The Clock needs a certain mood to enjoy, as in you might be enchanted by it one day, irritated the next. Mood of a 1945 public must have been right, for The Clock did well, not massively so as the Minnelli/Garland it followed (Meet Me In St. Louis), but enough to realize profit from $1.3 million spent on the negative. Big noise at the time was Judy Garland occupied at something other that song, and being all grown up in the bargain. To this extent, she and Universal's Deanna Durbin were on similar trajectory, DD by 1945 essaying career girls romantically available to swains that qualify. For Garland, there was Robert Walker as shy guy, but potent where given license, which they get marriage-wise after frustration (for them and us) of chasing legal clearance over whole of a third act. A long and wordless breakfast on the morn after wedding night was Judy-fan's opportunity to ponder their idol having been deflowered for a first time on screen (well, offscreen, of course, but they could dream, couldn't they?). Such a thing had real currency for a public that followed girl-to-woman arc of Garland, Durbin, then a Gloria Jean, Kathryn Grayson, Jane Powell, built from a same blueprint.

Producer Arthur Freed Does a Cameo with Robert Walker

Freed With Vincente Minnelli

Boys-next-door could be more problematic where image and reality got blurred. Fans who followed Robert Walker and assumed he'd make a perfect mate would be took down by headlines once his problems got too considerable to suppress. Bob was a great actor for keeping on-screen lid upon habits broiling behind cameras. The drinking was rife as early as lost weekends (and shooting days) on The Clock. Judy had to dig him out of bars to make call times, then pull him through hung-over emoting from there. She liked lost souls, maybe a birds-of-feather thing, or Bob working male magnetism even where potted. Walker was resolutely straight against backdrop of safe Garland dates who were that way by orientation rather than restraint. Further instance of good acting: Tom Drake and Van Johnson making attraction to Judy, or whatever lead ladies, believable. Would we be better off if curtains on these, plus others, had never been lifted? De-construct of old Hollywood done by 70-80's star bios, so many scurrilous if not flat untrue, left sour aftertaste for those who'd bought so willingly into dreams. I'm not necessarily happier for knowing "truth" about players I admire.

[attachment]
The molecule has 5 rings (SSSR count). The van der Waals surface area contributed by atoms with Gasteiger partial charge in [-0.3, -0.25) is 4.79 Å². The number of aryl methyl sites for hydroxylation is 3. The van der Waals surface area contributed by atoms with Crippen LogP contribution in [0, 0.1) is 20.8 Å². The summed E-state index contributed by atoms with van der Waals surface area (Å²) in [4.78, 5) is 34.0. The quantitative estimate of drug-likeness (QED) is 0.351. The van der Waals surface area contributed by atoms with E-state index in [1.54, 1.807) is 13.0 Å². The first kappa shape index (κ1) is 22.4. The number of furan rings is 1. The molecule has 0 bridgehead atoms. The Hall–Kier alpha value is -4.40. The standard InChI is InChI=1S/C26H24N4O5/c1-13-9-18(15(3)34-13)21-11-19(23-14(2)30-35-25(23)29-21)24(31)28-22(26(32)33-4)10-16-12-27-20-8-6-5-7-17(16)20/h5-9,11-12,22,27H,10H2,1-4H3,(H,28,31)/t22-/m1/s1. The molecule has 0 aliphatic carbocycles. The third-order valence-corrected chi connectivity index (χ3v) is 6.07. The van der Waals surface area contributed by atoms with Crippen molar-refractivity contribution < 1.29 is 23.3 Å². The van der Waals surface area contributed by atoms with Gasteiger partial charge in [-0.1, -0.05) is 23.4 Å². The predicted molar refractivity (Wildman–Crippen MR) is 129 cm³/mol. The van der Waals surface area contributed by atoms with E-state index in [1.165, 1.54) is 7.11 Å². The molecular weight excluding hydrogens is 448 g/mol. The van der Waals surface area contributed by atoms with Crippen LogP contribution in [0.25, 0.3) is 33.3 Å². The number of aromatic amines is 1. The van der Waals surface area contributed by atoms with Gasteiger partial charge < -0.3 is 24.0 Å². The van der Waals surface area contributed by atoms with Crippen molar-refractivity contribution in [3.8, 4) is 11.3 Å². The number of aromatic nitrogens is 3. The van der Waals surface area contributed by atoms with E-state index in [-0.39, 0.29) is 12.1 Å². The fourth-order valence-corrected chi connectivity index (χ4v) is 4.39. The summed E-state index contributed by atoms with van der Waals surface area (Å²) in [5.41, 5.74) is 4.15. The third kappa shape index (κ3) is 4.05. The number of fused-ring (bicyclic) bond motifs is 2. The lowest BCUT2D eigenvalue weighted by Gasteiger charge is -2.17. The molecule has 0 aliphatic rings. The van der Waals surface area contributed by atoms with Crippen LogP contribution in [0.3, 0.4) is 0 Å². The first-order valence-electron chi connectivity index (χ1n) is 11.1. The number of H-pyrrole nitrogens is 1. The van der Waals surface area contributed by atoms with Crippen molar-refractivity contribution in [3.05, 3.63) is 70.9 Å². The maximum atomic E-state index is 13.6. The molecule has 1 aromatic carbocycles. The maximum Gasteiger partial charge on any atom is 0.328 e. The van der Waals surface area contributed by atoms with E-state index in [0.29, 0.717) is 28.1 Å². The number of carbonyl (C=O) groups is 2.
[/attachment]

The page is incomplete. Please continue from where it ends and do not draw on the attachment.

Odd Bedfellows: The Clock with a B-Western and Serial
MGM had a fancy publication called The Lion's Roar which was distributed to showmen but so good that copies also found ways to dentist offices and other spots where time lay heavy. The Lion's Roar tooted a loudest horn for fresh Metro product. They let loose on The Clock as though it were bigger news than peace in Europe. That was a reality by the time The Clock got into theatres. Metro's Capital Theatre flagship salted its premiere program with Jane Froman, Willie Howard, and George Paxton's Orchestra in addition to the feature, while Chicago got head start on daily attendance with an 8:45 AM start and final shows at 11 PM. The war being won was backdrop through The Clock's nationwide run, a color newsreel compilation, To The Shores Of Iwo Jima a frequent co-attraction. Bittersweet finish to The Clock saw Judy Garland leaving Penn Station alone after Robert Walker departs for the continued fight, both wondering if he'll be back. Upbeat events between production and release suggested that indeed he would, a happy ending wrested from the many separations that didn't resolve so well with the war's outcome still in doubt.


Blogger radiotelefonia said...

CAMPANAS DEL DESTINO, in a week devoted to Vincente Minelli's films.

3:42 PM  
Blogger Sean D. said...

The Clock is one of my dark horse favorites. I never knew it existed until stumbling across it on TCM one afternoon a few years back. For the huge names attached, it struck me then as a sweet little picture that, if not for the talent involved, would be considered a "B" movie.

8:31 PM